This Weekend…: Sept. 25

Friday, Sept. 26

Cloud Nothings with Shaky Shrines

William Pitt Union Assembly Room

Time: 8:00 p.m.

Admission: $12 advance / $15 at door

The WPTS annual fall show brings Cloud Nothings and their aggressively hooky brand of punk to the Union. Possibly WPTS’ most high-profile act to date, Cloud Nothings comes in support of their excellent fourth album, Here and Nowhere Else, which was a tiring effort in acceleration. It’s the band’s first date on their fall tour, and local psychedelic act Shaky Shrines is set to open.

Friday, Sept. 26 (through Oct. 12)

Souvenir

Studio Theatre, Pittsburgh Playhouse

222 Craft Ave.

Time: Matinees at 2:00 p.m., night shows at 8:00 p.m.

Admission: $15-$27

Point Park graduate Tomé Cousin directs The REP’s second production of the season. “Souvenir” is a two-character comedy, focusing on Cosme McMoon, an average aspiring pianist, and Florence Foster Jenkins, a wealthy but tone-deaf urbanite who helps set up recitals for McMoon. 

Saturday, Sept. 27

The Afghan Whigs

Mr. Smalls Theatre

400 Lincoln Ave.

Time: 8:00 p.m.

Admission: $30 advance / $35 at door

The Afghan Whigs haven’t been to Pittsburgh since their more substantial reunion of 2012 (the band briefly teamed up in 2006 for Unbreakable: A Retrospective 1990-2006). But, in 2014, they finally have some new material to back up their tour, with Do to the Beast — their first new album in 16 years. While the band has been playing plenty of tracks from it, this tour is also a chance to celebrate the Gentlemen at 21 reissue, due out next month.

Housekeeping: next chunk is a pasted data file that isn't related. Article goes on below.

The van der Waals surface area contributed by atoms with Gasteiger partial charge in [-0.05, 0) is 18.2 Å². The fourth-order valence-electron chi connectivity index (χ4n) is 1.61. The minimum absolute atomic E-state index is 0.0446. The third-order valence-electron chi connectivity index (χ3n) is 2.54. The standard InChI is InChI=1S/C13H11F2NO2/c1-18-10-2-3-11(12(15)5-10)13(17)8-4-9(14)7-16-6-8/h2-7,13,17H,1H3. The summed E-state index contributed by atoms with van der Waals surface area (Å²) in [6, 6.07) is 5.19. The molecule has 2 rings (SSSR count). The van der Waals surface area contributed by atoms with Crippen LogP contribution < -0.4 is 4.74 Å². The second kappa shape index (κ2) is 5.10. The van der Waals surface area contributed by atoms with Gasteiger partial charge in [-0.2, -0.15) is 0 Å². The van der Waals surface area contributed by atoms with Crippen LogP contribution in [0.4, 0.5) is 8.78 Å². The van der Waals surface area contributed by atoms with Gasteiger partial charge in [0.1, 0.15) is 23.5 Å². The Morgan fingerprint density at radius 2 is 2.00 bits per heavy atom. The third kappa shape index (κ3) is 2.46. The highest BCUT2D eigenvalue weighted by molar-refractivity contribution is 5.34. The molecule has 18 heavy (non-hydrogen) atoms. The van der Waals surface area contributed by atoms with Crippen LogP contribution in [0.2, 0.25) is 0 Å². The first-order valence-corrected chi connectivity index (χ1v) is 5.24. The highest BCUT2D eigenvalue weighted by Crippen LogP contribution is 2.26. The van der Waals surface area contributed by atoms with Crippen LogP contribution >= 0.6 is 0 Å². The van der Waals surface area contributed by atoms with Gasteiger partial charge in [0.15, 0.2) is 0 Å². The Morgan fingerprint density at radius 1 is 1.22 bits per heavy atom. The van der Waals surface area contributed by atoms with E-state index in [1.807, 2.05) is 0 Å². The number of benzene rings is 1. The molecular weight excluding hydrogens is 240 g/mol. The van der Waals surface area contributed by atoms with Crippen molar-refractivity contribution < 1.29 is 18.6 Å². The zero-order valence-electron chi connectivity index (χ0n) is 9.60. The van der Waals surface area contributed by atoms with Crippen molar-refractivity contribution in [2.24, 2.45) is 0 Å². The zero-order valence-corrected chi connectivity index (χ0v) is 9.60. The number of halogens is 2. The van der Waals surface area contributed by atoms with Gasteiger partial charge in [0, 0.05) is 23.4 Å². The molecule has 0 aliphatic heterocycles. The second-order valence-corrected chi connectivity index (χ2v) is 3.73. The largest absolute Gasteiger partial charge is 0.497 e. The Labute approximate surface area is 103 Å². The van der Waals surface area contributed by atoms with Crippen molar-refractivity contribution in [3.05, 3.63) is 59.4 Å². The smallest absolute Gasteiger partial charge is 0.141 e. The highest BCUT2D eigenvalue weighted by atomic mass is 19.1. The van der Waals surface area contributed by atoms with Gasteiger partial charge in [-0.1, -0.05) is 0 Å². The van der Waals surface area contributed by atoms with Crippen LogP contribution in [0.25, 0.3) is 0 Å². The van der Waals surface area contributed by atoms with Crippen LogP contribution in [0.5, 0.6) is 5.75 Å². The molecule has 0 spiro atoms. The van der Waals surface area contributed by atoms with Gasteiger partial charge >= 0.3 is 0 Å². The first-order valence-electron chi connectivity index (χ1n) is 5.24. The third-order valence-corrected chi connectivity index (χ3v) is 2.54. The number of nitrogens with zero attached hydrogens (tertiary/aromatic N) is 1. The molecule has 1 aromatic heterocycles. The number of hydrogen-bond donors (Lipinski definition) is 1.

Saturday, Sept. 27

13 Most Wanted Men: Andy Warhol and the 1964 World’s Fair

The Andy Warhol Museum

117 Sandusky St.

Time: 10 a.m. to 5 p.m., Monday: closed, Friday: 10 a.m. to 10 p.m.

Admission: Free with museum admission

An import from the Queens Museum in New York, this exhibition features Warhol’s recreation of the 13 most-wanted criminals at the time of 1964’s World’s Fair. He created a light scandal at the time by using his commission at the fair to display his rendering of the mug shots. Months later, he repainted the art that appears in “13 Most Wanted Men.”

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